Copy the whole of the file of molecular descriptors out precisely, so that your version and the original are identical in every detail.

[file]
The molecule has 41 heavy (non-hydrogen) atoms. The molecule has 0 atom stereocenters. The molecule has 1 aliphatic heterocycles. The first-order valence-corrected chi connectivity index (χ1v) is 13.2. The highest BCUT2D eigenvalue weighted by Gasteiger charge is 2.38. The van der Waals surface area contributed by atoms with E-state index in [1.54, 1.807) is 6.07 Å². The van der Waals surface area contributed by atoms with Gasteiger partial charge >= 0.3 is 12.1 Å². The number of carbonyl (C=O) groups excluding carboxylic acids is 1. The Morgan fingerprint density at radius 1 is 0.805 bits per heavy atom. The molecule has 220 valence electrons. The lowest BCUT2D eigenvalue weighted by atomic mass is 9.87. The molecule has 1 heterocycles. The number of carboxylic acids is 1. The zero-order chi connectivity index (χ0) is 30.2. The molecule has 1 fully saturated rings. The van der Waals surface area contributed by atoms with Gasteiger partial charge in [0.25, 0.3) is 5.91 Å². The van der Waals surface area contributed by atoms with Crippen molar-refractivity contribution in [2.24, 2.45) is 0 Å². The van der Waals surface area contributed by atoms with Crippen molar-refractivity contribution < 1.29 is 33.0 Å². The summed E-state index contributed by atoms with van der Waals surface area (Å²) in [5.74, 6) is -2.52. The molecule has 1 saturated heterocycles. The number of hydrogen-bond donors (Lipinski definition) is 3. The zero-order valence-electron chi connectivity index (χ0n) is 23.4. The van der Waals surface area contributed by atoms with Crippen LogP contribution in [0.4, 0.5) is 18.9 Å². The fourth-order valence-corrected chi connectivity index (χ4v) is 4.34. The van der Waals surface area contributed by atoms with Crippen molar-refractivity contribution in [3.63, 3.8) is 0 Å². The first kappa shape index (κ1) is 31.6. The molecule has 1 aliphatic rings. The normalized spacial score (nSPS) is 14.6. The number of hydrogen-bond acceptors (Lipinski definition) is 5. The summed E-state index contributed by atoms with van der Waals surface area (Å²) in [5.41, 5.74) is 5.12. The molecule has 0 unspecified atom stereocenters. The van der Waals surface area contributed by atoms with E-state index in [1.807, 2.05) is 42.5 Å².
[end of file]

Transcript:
The molecule has 41 heavy (non-hydrogen) atoms. The molecule has 0 atom stereocenters. The molecule has 1 aliphatic heterocycles. The first-order valence-corrected chi connectivity index (χ1v) is 13.2. The highest BCUT2D eigenvalue weighted by Gasteiger charge is 2.38. The van der Waals surface area contributed by atoms with E-state index in [1.54, 1.807) is 6.07 Å². The van der Waals surface area contributed by atoms with Gasteiger partial charge >= 0.3 is 12.1 Å². The number of carbonyl (C=O) groups excluding carboxylic acids is 1. The Morgan fingerprint density at radius 1 is 0.805 bits per heavy atom. The molecule has 220 valence electrons. The lowest BCUT2D eigenvalue weighted by atomic mass is 9.87. The molecule has 1 heterocycles. The number of carboxylic acids is 1. The zero-order chi connectivity index (χ0) is 30.2. The molecule has 1 fully saturated rings. The van der Waals surface area contributed by atoms with Gasteiger partial charge in [0.25, 0.3) is 5.91 Å². The van der Waals surface area contributed by atoms with Crippen molar-refractivity contribution in [2.24, 2.45) is 0 Å². The van der Waals surface area contributed by atoms with Crippen molar-refractivity contribution < 1.29 is 33.0 Å². The summed E-state index contributed by atoms with van der Waals surface area (Å²) in [5.74, 6) is -2.52. The molecule has 1 saturated heterocycles. The number of hydrogen-bond donors (Lipinski definition) is 3. The zero-order valence-electron chi connectivity index (χ0n) is 23.4. The van der Waals surface area contributed by atoms with Crippen LogP contribution in [0.4, 0.5) is 18.9 Å². The fourth-order valence-corrected chi connectivity index (χ4v) is 4.34. The van der Waals surface area contributed by atoms with Crippen molar-refractivity contribution in [3.63, 3.8) is 0 Å². The first kappa shape index (κ1) is 31.6. The molecule has 1 aliphatic rings. The normalized spacial score (nSPS) is 14.6. The number of hydrogen-bond acceptors (Lipinski definition) is 5. The summed E-state index contributed by atoms with van der Waals surface area (Å²) in [5.41, 5.74) is 5.12. The molecule has 0 unspecified atom stereocenters. The van der Waals surface area contributed by atoms with E-state index in [1.807, 2.05) is 42.5 Å².